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How to Install Nginx on Ubuntu 20.04 LTS

Full step-by-step guide to install and set up a Nginx web server on a Ubuntu 20.04 system

Nginx is an open-source and popular reverse proxy web server available on multiple platforms. The software was developed by Igor Sysoev as a solution to C10K problem and first released in 2004. C10K problem is the problem of handling ten thousand clients concurrently which was quite not easy in the early 2000s.

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In this tutorial, we look at how to install and set up Nginx on Ubuntu 20.04 LTS.

Prerequisites

A system with Ubuntu 20.04 installed and a sudo user. Additionally, you need to have no other web server such as Apache running on port 80 or 443.

Installing Nginx

Nginx is available in Ubuntu 20.04 repository and apt package manager can be used to install it. So, to install Nginx open the terminal using ctrl+alt+t and run:

sudo apt update && sudo apt install nginx
Install Nginx
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Installation will soon complete and Nginx daemon will start in background automatically. So, to check the status of Nginx, run:

sudo systemctl status nginx

After running the above command you should get Nginx status as active(running) in green as seen below.

Nginx Status

Configuring Ubuntu Firewall (UFW)

By default, the outgoing ports HTTP (80) and HTTPS (443) are closed on Ubuntu 20.04. Additionally, the default firewall daemon ufw is disabled as all the ports are closed.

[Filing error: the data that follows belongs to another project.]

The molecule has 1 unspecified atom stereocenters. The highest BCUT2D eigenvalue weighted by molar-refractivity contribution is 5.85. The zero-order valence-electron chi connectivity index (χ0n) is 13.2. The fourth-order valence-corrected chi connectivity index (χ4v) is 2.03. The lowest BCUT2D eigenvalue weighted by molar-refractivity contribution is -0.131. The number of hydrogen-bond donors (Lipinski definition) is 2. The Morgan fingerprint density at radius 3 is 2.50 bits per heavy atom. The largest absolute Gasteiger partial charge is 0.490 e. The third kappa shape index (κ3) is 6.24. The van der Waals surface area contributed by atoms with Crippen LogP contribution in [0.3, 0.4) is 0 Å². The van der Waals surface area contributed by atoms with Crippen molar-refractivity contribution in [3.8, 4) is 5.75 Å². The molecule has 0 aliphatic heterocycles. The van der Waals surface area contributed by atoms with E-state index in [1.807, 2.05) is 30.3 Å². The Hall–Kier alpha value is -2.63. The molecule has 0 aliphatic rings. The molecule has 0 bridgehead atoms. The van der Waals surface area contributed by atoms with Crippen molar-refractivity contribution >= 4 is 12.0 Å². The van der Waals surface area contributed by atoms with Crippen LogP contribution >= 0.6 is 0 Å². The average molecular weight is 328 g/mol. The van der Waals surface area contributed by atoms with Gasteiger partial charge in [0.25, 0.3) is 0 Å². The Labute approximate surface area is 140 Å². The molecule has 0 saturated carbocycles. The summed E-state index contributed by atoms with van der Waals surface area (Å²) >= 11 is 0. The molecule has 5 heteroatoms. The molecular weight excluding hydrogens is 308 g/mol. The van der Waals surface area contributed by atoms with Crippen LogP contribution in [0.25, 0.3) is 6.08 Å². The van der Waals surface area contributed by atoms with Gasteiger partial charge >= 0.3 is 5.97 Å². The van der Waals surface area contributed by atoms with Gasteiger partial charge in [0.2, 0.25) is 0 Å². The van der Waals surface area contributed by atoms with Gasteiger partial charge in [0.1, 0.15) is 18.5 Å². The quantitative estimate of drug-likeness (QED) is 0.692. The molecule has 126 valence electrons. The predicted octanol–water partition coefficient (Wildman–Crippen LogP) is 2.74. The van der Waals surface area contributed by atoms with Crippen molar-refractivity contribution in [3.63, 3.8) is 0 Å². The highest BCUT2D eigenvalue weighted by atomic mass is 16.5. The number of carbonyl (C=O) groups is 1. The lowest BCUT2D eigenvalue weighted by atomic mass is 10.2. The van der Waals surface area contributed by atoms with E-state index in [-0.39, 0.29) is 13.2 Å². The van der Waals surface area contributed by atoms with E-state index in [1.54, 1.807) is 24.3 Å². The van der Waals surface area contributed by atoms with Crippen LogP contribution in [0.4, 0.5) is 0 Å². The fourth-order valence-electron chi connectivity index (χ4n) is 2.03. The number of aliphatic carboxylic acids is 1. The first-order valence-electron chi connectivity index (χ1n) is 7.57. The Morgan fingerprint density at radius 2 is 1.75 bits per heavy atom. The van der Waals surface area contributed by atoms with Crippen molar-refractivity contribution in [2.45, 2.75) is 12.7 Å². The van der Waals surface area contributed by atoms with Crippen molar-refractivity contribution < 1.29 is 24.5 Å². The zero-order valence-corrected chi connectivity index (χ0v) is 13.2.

Thus, to access the Nginx server from other systems, you’ll need to enable the ufw and set it up correctly to allow traffic on port 80 and 443. Before you enable ufw, know that if you are setting up Nginx on a remote server, first update the ufw rules to allow ssh by running:

sudo ufw allow ssh

The above command allows the ssh access to the remote server, without allowing ssh you’ll be locked out of the remote server.

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After enabling ssh access, you can enable the ufw firewall daemon by running:

sudo ufw enable

Now, you need to change the firewall rules to allow HTTP and HTTPS ports so that Nginx can serve web traffic. To change the rules, run:

sudo ufw allow 'Nginx Full'

Nginx Full allows both HTTP and HTTPS ports for incoming and outgoing traffic from all IP addresses.

After that, verify if the rules are properly added to ufw firewall by running the command:

sudo ufw status

The above command will output the rules we added to ufw firewall daemon.


Connecting to Nginx Server

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Now that we have installed Nginx and configured ufw to allow incoming HTTP and HTTPS web traffic, you should be able to access Nginx server by using the IP address of the server.

If you don’t know the server’s IP address, use the command below to easily retrieve it.

ip addr show eth0 | grep inet | awk '{ print $2; }' | sed 's/\/.*$//'

Once you’ve got the IP address, paste it into your browser and hit enter.